Researchers from the RMIT University were inspired by an emerging tool in biotechnology, called optogenetics, to develop a device that replicates the way the brain stores and loses information.
As reported, the new chip is based on an ultra-thin material that changes electrical resistance in response to different wavelengths of light.
This enables the chip to mimic the way neurons work to store and delete information in the brain.
According to the research team leader, the technology makes it possible to move closer towards artificial intelligence (AI) that can harness the brain’s full sophisticated functionality.
Optogenetics allows scientists to delve into the body’s electrical system with incredible precision, using light to manipulate neurons so that they can be turned on or off.
Imitating the brain
The optogenetically-inspired chip imitates the fundamental biology of nature’s best computer, which is the human brain.
Being able to store, delete and process information is critical for computing, and the brain does this extremely efficiently.
The team was able to simulate the brain’s neural approach simply by shining different colours onto the chip.
Benefits of the chip
This technology has taken them further on the path towards fast, efficient and secure light-based computing.
Additionally, it brings them a step closer to the realisation of a bionic brain, or a brain-on-a-chip, that can learn from its environment just like humans do.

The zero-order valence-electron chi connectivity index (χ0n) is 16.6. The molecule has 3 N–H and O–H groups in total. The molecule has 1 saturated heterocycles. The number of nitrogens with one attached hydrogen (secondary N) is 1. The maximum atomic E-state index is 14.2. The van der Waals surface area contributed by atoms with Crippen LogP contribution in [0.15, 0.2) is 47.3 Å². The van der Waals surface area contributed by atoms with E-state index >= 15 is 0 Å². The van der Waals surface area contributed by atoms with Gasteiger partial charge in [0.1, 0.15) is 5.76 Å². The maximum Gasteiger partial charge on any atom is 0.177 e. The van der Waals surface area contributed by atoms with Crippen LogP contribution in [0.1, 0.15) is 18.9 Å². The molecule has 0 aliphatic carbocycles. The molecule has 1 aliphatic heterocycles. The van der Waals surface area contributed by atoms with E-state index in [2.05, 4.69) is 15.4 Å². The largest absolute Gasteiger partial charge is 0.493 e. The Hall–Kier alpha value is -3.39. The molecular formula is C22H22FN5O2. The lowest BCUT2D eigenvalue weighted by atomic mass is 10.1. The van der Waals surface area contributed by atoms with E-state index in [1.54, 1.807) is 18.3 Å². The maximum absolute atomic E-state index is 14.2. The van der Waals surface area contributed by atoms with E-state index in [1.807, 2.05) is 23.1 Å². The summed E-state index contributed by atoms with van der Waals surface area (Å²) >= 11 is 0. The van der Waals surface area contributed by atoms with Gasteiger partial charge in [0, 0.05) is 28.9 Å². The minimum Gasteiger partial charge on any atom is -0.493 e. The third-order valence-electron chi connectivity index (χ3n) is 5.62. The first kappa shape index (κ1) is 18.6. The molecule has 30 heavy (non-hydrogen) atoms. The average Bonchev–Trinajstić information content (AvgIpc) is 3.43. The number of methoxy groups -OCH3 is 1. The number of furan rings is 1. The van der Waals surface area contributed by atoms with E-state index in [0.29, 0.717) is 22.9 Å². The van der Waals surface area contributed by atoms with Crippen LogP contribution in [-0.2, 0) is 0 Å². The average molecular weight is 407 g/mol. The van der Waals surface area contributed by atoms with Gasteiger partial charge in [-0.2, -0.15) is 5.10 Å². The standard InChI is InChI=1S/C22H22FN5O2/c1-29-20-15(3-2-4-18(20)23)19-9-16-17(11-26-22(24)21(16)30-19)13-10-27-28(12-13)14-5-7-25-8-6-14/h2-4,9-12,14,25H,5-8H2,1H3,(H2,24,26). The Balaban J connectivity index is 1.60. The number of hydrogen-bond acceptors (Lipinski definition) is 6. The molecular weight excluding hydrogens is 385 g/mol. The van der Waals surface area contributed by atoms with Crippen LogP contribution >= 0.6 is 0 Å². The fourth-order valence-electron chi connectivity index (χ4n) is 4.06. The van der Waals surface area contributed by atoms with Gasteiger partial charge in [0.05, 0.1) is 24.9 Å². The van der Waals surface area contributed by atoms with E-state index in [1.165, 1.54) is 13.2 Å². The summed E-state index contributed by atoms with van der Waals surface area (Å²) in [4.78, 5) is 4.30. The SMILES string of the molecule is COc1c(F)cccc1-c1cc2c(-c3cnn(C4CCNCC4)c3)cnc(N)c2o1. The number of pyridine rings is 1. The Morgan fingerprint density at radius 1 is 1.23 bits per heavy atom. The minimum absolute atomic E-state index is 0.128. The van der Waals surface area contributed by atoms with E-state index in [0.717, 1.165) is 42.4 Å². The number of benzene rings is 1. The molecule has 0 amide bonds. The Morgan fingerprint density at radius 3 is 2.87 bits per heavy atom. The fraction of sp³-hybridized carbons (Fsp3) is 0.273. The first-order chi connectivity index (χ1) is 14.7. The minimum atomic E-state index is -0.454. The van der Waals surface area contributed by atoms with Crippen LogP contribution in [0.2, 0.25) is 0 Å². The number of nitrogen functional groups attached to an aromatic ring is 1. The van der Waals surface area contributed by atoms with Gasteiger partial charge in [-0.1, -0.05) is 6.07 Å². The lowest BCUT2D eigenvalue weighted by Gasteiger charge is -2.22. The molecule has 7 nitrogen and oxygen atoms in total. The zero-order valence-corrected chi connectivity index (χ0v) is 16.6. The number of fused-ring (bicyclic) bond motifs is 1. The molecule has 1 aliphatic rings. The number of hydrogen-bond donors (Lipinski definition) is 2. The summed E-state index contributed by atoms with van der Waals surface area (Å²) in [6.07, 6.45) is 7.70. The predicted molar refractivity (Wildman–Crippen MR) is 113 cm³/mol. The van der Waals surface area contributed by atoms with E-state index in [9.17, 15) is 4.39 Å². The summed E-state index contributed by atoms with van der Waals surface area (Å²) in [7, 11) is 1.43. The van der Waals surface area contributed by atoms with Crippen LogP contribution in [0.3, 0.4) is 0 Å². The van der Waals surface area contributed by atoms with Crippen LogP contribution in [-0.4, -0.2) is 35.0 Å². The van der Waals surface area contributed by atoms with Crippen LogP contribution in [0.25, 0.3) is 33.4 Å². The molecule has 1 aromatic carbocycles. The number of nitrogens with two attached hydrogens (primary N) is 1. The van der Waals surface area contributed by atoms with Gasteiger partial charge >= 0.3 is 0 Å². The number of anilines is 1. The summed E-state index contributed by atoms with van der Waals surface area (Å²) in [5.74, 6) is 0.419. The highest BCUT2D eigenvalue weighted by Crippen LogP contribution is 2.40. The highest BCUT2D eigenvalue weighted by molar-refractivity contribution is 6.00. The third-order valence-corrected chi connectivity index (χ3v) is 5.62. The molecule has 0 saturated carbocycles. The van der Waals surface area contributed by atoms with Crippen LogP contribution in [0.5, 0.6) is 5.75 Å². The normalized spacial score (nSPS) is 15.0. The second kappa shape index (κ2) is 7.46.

Dr Taimur Ahmed, the lead author of the study published in Advanced Functional Materials, explained that being able to replicate neural behaviour on an artificial chip offered exciting avenues for research across sectors.
For one, it will provide tremendous opportunities for researchers to better understand the brain and how it is affected by disorders that disrupt neural connections, like Alzheimer’s disease and dementia.
The researchers, from the Functional Materials and Microsystems Research Group at the University, have also demonstrated the chip can perform logic operations such as information processing, which is another brain-like functionality.
Developed at the Micro Nano Research Facility, the technology is compatible with existing electronics and has also been demonstrated on a flexible platform, for integration into wearable electronics.
How the chip works
Neural connections happen in the brain through electrical impulses. When tiny energy spikes reach a certain threshold of voltage, the neurons bind together, thus creating a memory.
On the chip, light is used to generate a photocurrent. Switching between colours causes the current to reverse direction from positive to negative.
This direction switch, or polarity shift, is equivalent to the binding and breaking of neural connections.
This is a mechanism that enables neurons to connect and induce learning, or inhibit and induce forgetting.
This is akin to optogenetics, where light-induced modification of neurons causes them to turn on or off, enabling or inhibiting connections to the next neuron in the chain.
To develop the technology, the researchers used material called black phosphorus (BP), which can be inherently defective in nature.
This is usually a problem for optoelectronics, but with precision engineering the researchers were able to harness the defects to create new functionality.